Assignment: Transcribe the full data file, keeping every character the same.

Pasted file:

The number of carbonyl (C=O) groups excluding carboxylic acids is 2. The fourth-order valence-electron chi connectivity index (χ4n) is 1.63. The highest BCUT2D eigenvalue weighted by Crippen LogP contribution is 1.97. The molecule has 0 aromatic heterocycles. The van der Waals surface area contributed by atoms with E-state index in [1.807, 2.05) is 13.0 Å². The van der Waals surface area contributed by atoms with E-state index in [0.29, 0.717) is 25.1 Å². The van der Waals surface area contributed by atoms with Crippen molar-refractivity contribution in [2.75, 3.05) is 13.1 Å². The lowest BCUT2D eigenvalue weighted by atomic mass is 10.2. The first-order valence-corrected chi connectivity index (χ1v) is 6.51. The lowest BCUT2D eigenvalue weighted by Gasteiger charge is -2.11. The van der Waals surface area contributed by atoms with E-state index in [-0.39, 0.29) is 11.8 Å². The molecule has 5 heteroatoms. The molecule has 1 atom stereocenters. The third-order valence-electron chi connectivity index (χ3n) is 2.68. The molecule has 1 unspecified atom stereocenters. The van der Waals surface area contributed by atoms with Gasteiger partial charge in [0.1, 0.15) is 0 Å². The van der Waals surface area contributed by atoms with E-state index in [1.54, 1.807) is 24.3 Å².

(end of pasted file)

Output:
The number of carbonyl (C=O) groups excluding carboxylic acids is 2. The fourth-order valence-electron chi connectivity index (χ4n) is 1.63. The highest BCUT2D eigenvalue weighted by Crippen LogP contribution is 1.97. The molecule has 0 aromatic heterocycles. The van der Waals surface area contributed by atoms with E-state index in [1.807, 2.05) is 13.0 Å². The van der Waals surface area contributed by atoms with E-state index in [0.29, 0.717) is 25.1 Å². The van der Waals surface area contributed by atoms with Crippen molar-refractivity contribution in [2.75, 3.05) is 13.1 Å². The lowest BCUT2D eigenvalue weighted by atomic mass is 10.2. The first-order valence-corrected chi connectivity index (χ1v) is 6.51. The lowest BCUT2D eigenvalue weighted by Gasteiger charge is -2.11. The van der Waals surface area contributed by atoms with E-state index in [-0.39, 0.29) is 11.8 Å². The molecule has 5 heteroatoms. The molecule has 1 atom stereocenters. The third-order valence-electron chi connectivity index (χ3n) is 2.68. The molecule has 1 unspecified atom stereocenters. The van der Waals surface area contributed by atoms with Gasteiger partial charge in [0.1, 0.15) is 0 Å². The van der Waals surface area contributed by atoms with E-state index in [1.54, 1.807) is 24.3 Å².